Oh noes! walkah got pwned!

So, faithful readers, as you may have noticed if you tried to visit this site - I got "hacked". All of the sites hosted here had their index.php files replaced with a defacement message reminding us, amongst other things, that "Hack is not a crime". Since lots of folks have asked - specifically if it was drupal related - and since the information might be generally useful for the internets, I've decided to post a brief recap here.

First off: in a move I'd never seen before, the guys removed *all* log files from the system which makes figuring out exactly what happened pretty darned tricky. In fact, they had removed anything with 'log' in the name - things like logwatch and logrotate binaries were also removed. So, what I say here is largely speculation based on the few remaining traces I found left behind. As such, here is my theory (perhaps the cracking team will be nice enough to post comments with clarifications ;):

The only real clue how they got in was the following in /tmp: drwxr-xr-x 3 www-data www-data 4.0K Apr 28 16:24 .sc/ That might not mean a whole lot - except that the datestamp is right and the directory is owned by www-data : the uid of my apache process. This strongly suggests a web-based exploit. Since pretty much all that runs on my server is Drupal it looks like we've got a problem...

I had an old Drupal 4.4 site still running on this server (sudden-thoughts.com - down until further notice). Drupal 4.4 is susceptible to the (fairly) infamous XML-RPC hole. I had manually removed xmlrpc.php from this site, however, it was back - it looks like in a brain cramp moment by yours truly I had cvs up'ed the directory which brought the file back (as part of my routine drupal site maintenance on my server).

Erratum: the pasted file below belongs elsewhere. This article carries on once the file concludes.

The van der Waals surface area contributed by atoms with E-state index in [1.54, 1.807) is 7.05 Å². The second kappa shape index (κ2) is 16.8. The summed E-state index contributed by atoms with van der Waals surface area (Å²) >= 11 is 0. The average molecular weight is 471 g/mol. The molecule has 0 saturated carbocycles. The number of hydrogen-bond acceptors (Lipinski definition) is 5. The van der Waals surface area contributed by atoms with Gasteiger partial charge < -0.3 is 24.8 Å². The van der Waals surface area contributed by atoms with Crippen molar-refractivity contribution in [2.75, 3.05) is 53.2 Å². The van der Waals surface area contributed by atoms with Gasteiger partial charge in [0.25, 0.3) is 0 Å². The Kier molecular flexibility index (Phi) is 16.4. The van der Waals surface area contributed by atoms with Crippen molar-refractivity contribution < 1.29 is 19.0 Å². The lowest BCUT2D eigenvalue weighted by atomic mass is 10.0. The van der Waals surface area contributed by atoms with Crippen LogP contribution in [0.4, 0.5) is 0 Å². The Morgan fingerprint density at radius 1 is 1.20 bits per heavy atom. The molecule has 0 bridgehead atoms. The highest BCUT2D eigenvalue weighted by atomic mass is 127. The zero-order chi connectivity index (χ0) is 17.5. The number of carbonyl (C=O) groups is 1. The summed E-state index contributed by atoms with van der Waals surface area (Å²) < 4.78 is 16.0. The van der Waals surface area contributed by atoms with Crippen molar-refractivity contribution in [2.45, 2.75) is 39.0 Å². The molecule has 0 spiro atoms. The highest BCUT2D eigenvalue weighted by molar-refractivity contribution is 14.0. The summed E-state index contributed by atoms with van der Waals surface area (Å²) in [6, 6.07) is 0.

Now, that part is speculation, but a likely guess. Without my apache logs I can't even accurately guess which site was targetted... but 'statistics' module is enabled on most sites and showed nothing suspicious in accesslog or watchdog... thus suggesting xmlrpc as a likely candidate. All other sites run Drupal 4.7 or 5 - with all security updates applied. So, if it wasn't that site, then there is a new remote-execution vulnerability in drupal that we've not yet heard about on the Drupal security team. Possible, but unlikely given that the other glaring hole was available.

Remote code execution is a serious problem, but usually containable from a web application if you run apache as a non-privileged user (as i do). So, how then were they able to overwrite all the index.php files?

My server runs Debian Etch (the latest release) with all security updates applied. So, again, unless they were using 2 un-resolved exploits - it leaves one likely option : the kernel. I was running an old, custom compiled 2.4 kernel - I mean *really* old, from 2003. Said kernel is vulnerable to things like a ptrace exploit for privilege escalation. My theory is that something like this was used to gain root access. From there, they were able to overwrite all index.php files. They also installed the "shv5" rootkit - which modifies a bunch of system binaries (ls, ifconfig, nestat, etc) - detected by both rkhunter and chkrootkit. More information on that available via google.

So, that's my theory and I'm sticking to it. So, is Drupal insecure? No. Not if you're good about running recent, maintained versions and keeping an eye on security announcements. The problem here was more accurately due to lackadaisical administration on my part - both with the drupal version and the stale kernel. I know better ... chalk it up as a "shoemaker's son" scenario.

Thanks to Steven who was the first to notify me (via SMS) that something was up. Of course, other speculations are welcome in the comments :)

James Walker

James Walker (a.k.a. walkah) is an independent developer and hacker. He is a long time Drupal developer, but these days spends more time in Python, Ruby and Javascript.

You can follow him on twitter or github.

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